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Volume XIII, Number 28

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Compliance Date Approaching For New Marketing Rule For Investment Advisers

Highlights

  • The SEC’s new Marketing Rule requires compliance by Nov. 4, 2022

  • Investment advisers required to be registered with the SEC must comply with the Marketing Rule, which is expected to have impacts on existing and future marketing materials

  • Exempt reporting advisers are not subject to the Marketing Rule, but continue to be subject to general anti-fraud requirements

On Dec. 22, 2020, the Securities and Exchange Commission (“SEC”) announced its decision to overhaul and modernize the SEC’s “Advertising Rule” (previous Rule 206(4)-1 under the Advisers Act, as defined below) and “Cash Solicitation Rule” (previous Rule 206(4)-3 and together with previous Rule 206(4)-1, the “Prior Rules”) into a single rule designed to regulate investment advisers’ marketing communications. 

The new Rule 206(4)-1 (the “Marketing Rule”) under the U.S. Investment Advisers Act of 1940 (the “Advisers Act”), uses principles-based prohibitions that will apply to all advertisements. Furthermore, the SEC has withdrawn or modified a significant number of No-Action Letters under the Prior Rules, and investment advisers will no longer be able to rely on the provisions of the withdrawn No-Action Letters. 

The compliance date for the Marketing Rule is Nov. 4, 2022 (the “Compliance Date”), and it applies to all relevant materials distributed or posted on or after such date (even if such material was prepared or initially distributed before the Compliance Date, including materials posted in a data room prior to the Compliance Date that continue to be accessible on or after the Compliance Date) by investment advisers required to be registered with the SEC. 

Unlike its broadly drawn predecessors, the Marketing Rule includes tailored requirements for certain types of advertisements, as discussed in more detail below.

On Sept. 19, 2022, the SEC issued a Risk Alert (the “Risk Alert”) announcing an “all or nothing” approach to compliance with the Marketing Rule, meaning advisers must implement the Marketing Rule in its entirety by the Compliance Date. In the Risk Alert, the SEC indicated it will focus on a number of areas for review during upcoming examinations regarding compliance with the Marketing Rule, including investment advisers’ practices, policies, and procedures, as well as implementation of appropriate modifications to their training, supervisory, oversight, and compliance programs with respect to the new Marketing Rule.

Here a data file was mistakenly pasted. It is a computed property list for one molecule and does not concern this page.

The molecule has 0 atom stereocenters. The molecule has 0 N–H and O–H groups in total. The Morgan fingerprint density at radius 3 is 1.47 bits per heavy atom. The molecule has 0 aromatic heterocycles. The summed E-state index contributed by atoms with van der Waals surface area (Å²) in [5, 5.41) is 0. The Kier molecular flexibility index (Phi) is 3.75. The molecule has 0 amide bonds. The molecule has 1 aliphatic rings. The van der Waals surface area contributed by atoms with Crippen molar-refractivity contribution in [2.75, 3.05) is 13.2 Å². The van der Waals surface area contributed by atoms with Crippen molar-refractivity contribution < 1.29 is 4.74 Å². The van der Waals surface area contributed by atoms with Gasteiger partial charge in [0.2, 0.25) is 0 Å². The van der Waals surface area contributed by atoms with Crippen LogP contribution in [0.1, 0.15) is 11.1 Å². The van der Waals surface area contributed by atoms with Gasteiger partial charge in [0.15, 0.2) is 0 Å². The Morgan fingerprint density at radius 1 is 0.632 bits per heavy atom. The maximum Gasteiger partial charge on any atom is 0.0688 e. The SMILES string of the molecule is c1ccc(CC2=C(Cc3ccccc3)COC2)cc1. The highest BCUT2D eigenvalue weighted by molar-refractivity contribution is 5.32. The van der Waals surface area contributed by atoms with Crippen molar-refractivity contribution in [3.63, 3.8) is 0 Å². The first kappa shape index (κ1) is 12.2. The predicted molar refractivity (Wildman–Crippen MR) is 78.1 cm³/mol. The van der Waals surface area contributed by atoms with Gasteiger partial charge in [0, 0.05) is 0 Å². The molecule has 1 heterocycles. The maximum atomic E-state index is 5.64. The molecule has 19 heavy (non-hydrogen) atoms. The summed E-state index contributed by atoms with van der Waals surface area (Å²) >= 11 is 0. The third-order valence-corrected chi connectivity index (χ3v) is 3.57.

Compliance With the New Marketing Rule

As the new Marketing Rule replaces the Prior Rules and certain No-Action Letters that private fund managers have traditionally relied upon when advertising and engaging third-party solicitors under the Advisers Act, investment advisers will need to review their advertising and third-party solicitation policies and procedures and any standard marketing materials that are disseminated to investors. 

In advance of the Compliance Date, investment advisers required to be registered with the SEC should take the following steps to ensure compliance:

  • Review firm policies and procedures against the new SEC requirements. Investment advisers should adopt and implement written policies and procedures that are reasonably designed to prevent violations of the new Marketing Rule. SEC investigators will be looking for compliance controls with objective and testable means, which may include internal pre-reviewing and approving advertisements, reviewing a sample of advertisements based on risk, or pre-approving templates.

  • Evaluate all of the firm’s marketing materials that will be circulated on or after the Compliance Date. 

  • Provide training on the Marketing Rule to all staff – especially those serving in marketing and investor relations roles. Social media use should be given particular attention to ensure compliance with the Marketing Rule. 

  • Update the firm’s books and records retention to comply with  the  amended Books and Records Rule (defined and discussed in greater detail below), which requires investment advisers to make and keep certain records, including records of all advertisements they disseminate or are disseminated on their behalf (for example, by placement agents). In order to comply with the substantiation requirements under the Marketing Rule, the firm should also save down backup for each material factual statement included in advertising material that is distributed to an investor or a prospective investor in a format and location that is readily available to provide to the SEC upon demand.

  • Amend Form ADV to complete new Item 5.L requiring advisers to disclose information regarding advertisements. Note that this amendment can be completed along with the routine annual amendment to Form ADV. 

Overview of New Marketing Rule 

The SEC’s new Marketing Rule redefines advertising and allows for marketing via new channels, while simultaneously increasing existing disclosure requirements. 
Definition of “Advertising”

Under the Marketing Rule, the definition of “advertisement” contains two prongs: